I’ve been running YouTube channels fairly successfully for about four years now. We’re not talking millions of subscribers or anything, but I’ve been very pleased with the overall number of views/subscribers that the channels have received.
Lots of people start YouTube channels, but most of them stop adding content and effectively give up within a year. I suspect this is because either the channel isn’t achieving the success they hoped for and/or it turned out to be a lot more work than they thought it would be!
So what does it take to run a successful YouTube channel? And how do you define success in this context anyway?
Decide Your Success Criteria
Earlier in the week, I spoke about why I run a YouTube channel and if you’re going to run your own YouTube channel, you should decide for yourself why you want to do it.
People usually give up on their channel because they become disheartened at the lack of perceived progress. Without defining your success criteria, all people tend to look at are the numbers of views and subscribers. Don’t get me wrong, views and subscribers are very important statistics for your channel, but they’re not the ‘be all and end all’ and they can often be misleading at first (see below).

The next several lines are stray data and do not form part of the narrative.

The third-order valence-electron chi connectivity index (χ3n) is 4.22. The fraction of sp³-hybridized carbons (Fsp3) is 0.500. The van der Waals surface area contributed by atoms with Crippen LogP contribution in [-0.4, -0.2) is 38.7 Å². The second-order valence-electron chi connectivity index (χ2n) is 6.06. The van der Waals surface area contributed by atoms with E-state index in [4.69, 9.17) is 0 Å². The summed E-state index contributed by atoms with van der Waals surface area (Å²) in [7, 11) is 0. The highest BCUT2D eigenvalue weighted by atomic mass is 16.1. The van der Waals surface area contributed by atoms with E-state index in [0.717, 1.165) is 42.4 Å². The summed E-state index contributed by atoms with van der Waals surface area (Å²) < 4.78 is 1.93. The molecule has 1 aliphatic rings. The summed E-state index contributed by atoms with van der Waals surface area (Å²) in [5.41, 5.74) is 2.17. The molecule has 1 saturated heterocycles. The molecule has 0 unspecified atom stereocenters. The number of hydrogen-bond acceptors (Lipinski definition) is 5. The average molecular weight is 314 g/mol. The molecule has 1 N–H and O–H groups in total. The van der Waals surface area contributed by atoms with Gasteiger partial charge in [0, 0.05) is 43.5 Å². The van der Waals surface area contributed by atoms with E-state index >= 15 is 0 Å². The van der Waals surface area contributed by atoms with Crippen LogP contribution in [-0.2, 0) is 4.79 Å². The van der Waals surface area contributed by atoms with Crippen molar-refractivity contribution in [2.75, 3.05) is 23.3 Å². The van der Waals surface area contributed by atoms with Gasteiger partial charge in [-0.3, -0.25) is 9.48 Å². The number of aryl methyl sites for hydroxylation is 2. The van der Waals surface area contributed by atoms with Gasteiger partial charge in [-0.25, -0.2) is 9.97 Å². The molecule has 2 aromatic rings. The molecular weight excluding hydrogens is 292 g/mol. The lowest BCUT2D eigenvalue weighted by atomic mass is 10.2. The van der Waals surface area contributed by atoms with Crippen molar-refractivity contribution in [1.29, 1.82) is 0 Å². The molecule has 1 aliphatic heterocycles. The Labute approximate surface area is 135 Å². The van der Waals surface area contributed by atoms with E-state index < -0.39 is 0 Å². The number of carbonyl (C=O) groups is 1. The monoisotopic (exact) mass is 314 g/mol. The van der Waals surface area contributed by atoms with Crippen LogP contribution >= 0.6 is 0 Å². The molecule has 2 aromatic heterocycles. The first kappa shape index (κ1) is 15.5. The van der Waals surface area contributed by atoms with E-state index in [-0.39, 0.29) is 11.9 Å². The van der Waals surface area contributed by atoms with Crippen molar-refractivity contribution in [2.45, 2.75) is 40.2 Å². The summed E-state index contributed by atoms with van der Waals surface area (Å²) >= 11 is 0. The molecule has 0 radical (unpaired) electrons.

For example, if one of your success criteria is to foster local community and the people around you are featuring in your videos and talking enthusiastically about the channel, then it’s a success. Even if the number of views is low.
Identifying your success criteria will also give you a way to measure your success. You can look back after six months and see how you’re doing on each of your criteria. Chances are you’ll be doing better on some than others, but you can take heart in the small successes.
Growth is Exponential
Nothing attracts a crowd like a crowd. It is an unfortunate fact of human nature that people are attracted to successful things. If a million people have watched this video, it must be good!
This makes it really difficult to get going. Some people will look at the (very low) number of people who have watched your videos when your first start and assume they’re not worth watching.
Don’t worry about how many people are watching your videos.
Don’t worry about how many people are watching your videos. The actual numbers are immaterial. What matters is growth. YouTube’s analytics page is very useful here. You want to look at a chart of views or watch time and set the date range to ‘Lifetime’.
What you should see is a gradual upward trend. It will be very spikey as some of your videos are always going to attract more viewers than others. We had a lot of extra views when we were covering the UK Games Expo this year, for example. Try to ignore all the spikes and the fluctuations and look for the overall trend.
Exponential growth (where the rate of growth, not the just the actual numbers, increases over time) can be very deceptive at first. It will feel very slow and seem like you’re not really getting anywhere. As long as you can maintain the growth though, it will start to snowball. If you’re patient and keep going, you will be astonished at the number of views you can achieve long term.